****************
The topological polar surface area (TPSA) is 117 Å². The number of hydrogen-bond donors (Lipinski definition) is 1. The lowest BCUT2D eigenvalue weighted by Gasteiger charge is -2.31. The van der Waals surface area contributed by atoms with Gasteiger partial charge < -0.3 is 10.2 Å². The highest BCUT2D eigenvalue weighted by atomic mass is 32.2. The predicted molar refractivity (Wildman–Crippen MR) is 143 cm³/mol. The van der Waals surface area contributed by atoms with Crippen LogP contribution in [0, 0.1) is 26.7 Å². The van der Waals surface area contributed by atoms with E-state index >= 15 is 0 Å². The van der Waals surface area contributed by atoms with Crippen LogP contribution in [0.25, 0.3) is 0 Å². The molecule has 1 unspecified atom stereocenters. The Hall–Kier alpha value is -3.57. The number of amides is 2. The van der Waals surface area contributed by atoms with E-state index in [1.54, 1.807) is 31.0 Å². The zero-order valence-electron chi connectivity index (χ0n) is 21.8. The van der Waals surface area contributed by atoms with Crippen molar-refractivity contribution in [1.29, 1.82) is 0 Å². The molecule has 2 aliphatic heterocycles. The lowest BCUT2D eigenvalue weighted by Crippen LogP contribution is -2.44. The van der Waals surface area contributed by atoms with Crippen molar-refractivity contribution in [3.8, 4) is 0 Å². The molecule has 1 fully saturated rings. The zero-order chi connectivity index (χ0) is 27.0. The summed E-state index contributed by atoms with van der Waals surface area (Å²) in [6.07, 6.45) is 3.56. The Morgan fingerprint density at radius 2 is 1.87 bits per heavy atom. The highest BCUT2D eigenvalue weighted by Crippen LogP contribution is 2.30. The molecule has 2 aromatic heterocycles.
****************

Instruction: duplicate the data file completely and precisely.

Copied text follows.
The topological polar surface area (TPSA) is 117 Å². The number of hydrogen-bond donors (Lipinski definition) is 1. The lowest BCUT2D eigenvalue weighted by Gasteiger charge is -2.31. The van der Waals surface area contributed by atoms with Gasteiger partial charge < -0.3 is 10.2 Å². The highest BCUT2D eigenvalue weighted by atomic mass is 32.2. The predicted molar refractivity (Wildman–Crippen MR) is 143 cm³/mol. The van der Waals surface area contributed by atoms with Crippen LogP contribution in [0, 0.1) is 26.7 Å². The van der Waals surface area contributed by atoms with E-state index >= 15 is 0 Å². The van der Waals surface area contributed by atoms with Crippen LogP contribution in [0.25, 0.3) is 0 Å². The molecule has 1 unspecified atom stereocenters. The Hall–Kier alpha value is -3.57. The number of amides is 2. The van der Waals surface area contributed by atoms with E-state index in [1.54, 1.807) is 31.0 Å². The zero-order valence-electron chi connectivity index (χ0n) is 21.8. The van der Waals surface area contributed by atoms with Crippen molar-refractivity contribution in [1.29, 1.82) is 0 Å². The molecule has 2 aliphatic heterocycles. The lowest BCUT2D eigenvalue weighted by Crippen LogP contribution is -2.44. The van der Waals surface area contributed by atoms with Crippen molar-refractivity contribution in [3.8, 4) is 0 Å². The molecule has 1 fully saturated rings. The zero-order chi connectivity index (χ0) is 27.0. The summed E-state index contributed by atoms with van der Waals surface area (Å²) in [6.07, 6.45) is 3.56. The Morgan fingerprint density at radius 2 is 1.87 bits per heavy atom. The highest BCUT2D eigenvalue weighted by Crippen LogP contribution is 2.30. The molecule has 2 aromatic heterocycles.